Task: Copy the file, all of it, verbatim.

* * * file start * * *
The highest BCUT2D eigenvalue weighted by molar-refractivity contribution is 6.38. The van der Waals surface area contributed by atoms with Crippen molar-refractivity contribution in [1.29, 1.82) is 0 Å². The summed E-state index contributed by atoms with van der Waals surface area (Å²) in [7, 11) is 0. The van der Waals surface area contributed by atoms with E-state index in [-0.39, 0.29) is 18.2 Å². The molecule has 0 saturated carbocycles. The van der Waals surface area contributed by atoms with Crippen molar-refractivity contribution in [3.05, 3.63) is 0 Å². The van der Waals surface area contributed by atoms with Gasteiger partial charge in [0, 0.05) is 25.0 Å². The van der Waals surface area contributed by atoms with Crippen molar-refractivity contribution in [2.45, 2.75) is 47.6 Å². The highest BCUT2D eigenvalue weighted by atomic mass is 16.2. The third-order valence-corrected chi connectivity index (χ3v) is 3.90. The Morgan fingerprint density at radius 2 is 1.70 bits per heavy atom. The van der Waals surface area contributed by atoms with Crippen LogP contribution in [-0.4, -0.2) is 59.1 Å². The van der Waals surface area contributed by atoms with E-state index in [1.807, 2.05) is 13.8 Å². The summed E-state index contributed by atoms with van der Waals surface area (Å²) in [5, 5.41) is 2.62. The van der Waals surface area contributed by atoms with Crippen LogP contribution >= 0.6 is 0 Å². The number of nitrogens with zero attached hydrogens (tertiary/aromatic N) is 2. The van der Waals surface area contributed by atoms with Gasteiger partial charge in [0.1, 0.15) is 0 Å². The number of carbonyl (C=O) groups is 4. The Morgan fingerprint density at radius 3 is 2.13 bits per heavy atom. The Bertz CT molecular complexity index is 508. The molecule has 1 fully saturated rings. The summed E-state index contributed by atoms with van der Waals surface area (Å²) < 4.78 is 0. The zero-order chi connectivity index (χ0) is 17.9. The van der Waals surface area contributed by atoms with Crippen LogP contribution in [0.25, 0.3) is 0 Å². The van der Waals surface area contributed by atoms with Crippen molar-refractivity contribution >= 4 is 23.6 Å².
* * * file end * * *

The highest BCUT2D eigenvalue weighted by molar-refractivity contribution is 6.38. The van der Waals surface area contributed by atoms with Crippen molar-refractivity contribution in [1.29, 1.82) is 0 Å². The summed E-state index contributed by atoms with van der Waals surface area (Å²) in [7, 11) is 0. The van der Waals surface area contributed by atoms with E-state index in [-0.39, 0.29) is 18.2 Å². The molecule has 0 saturated carbocycles. The van der Waals surface area contributed by atoms with Crippen molar-refractivity contribution in [3.05, 3.63) is 0 Å². The van der Waals surface area contributed by atoms with Gasteiger partial charge in [0, 0.05) is 25.0 Å². The van der Waals surface area contributed by atoms with Crippen molar-refractivity contribution in [2.45, 2.75) is 47.6 Å². The highest BCUT2D eigenvalue weighted by atomic mass is 16.2. The third-order valence-corrected chi connectivity index (χ3v) is 3.90. The Morgan fingerprint density at radius 2 is 1.70 bits per heavy atom. The van der Waals surface area contributed by atoms with Crippen LogP contribution in [-0.4, -0.2) is 59.1 Å². The van der Waals surface area contributed by atoms with E-state index in [1.807, 2.05) is 13.8 Å². The summed E-state index contributed by atoms with van der Waals surface area (Å²) in [5, 5.41) is 2.62. The van der Waals surface area contributed by atoms with Crippen LogP contribution >= 0.6 is 0 Å². The number of nitrogens with zero attached hydrogens (tertiary/aromatic N) is 2. The van der Waals surface area contributed by atoms with Gasteiger partial charge in [0.1, 0.15) is 0 Å². The number of carbonyl (C=O) groups is 4. The Morgan fingerprint density at radius 3 is 2.13 bits per heavy atom. The Bertz CT molecular complexity index is 508. The molecule has 1 fully saturated rings. The summed E-state index contributed by atoms with van der Waals surface area (Å²) < 4.78 is 0. The zero-order chi connectivity index (χ0) is 17.9. The van der Waals surface area contributed by atoms with Crippen LogP contribution in [0.25, 0.3) is 0 Å². The van der Waals surface area contributed by atoms with Crippen molar-refractivity contribution >= 4 is 23.6 Å².